PROVIDENCE, R.I. (WPRI) — Even though electric rates are currently at an all-time low, National Grid expects prices to skyrocket this fall.
Ted Kresse, a spokesperson for National Grid, tells 12 News that customers are currently paying just over 7 cents per kilowatt-hour.
“Right now, customers are seeing some of the lowest summer rates that we have seen,” Kresse said.
Kresse said electric rates typically go down in the summer and up in the winter.
And while electric rates are low right now, National Grid expects them to more than double in October.
“Right now we are looking at about 16 cents per kilowatts-hour,” Kresse estimated.
Kresse said there are a number of factors that will likely cause electricity rates to spike.
“Certainly inflation, high natural gas prices right now, the situation in Ukraine … there are a lot of things coming together to create this situation,” he explained.
State regulators have the authority to lessen the burden on customers by spreading out the cost across a 12-month period, according to Kresse.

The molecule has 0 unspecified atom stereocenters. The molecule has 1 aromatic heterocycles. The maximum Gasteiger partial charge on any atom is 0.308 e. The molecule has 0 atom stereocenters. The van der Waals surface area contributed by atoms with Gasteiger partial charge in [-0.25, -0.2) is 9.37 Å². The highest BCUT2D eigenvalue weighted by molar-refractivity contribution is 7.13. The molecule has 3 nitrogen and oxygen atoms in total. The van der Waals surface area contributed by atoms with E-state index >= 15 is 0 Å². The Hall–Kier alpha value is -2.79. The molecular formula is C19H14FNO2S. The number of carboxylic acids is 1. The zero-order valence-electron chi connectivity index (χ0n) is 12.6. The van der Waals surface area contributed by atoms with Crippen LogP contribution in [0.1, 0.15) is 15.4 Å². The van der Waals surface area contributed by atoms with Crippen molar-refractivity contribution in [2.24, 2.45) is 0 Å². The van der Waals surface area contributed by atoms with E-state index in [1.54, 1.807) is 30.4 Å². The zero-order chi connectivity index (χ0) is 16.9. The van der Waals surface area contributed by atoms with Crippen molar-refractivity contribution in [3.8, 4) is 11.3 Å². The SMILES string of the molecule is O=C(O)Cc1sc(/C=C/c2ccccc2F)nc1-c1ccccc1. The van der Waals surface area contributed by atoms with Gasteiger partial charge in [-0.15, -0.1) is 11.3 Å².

This would mean that, instead of electric rates dipping in the summer months, the cost would remain steady. The last time regulators did this was in 2018, according to Kresse.
Regulators will take National Grid’s proposed rates into consideration in July before they’re officially set in October.
In the meantime, National Grid suggests customers take the steps necessary to reduce their electric bills this coming winter.
Those steps include customers insulating and air-sealing their homes, turning off appliances and electronics while they’re not in use, turning the water heater temperature down and making use of natural light sources during the daytime.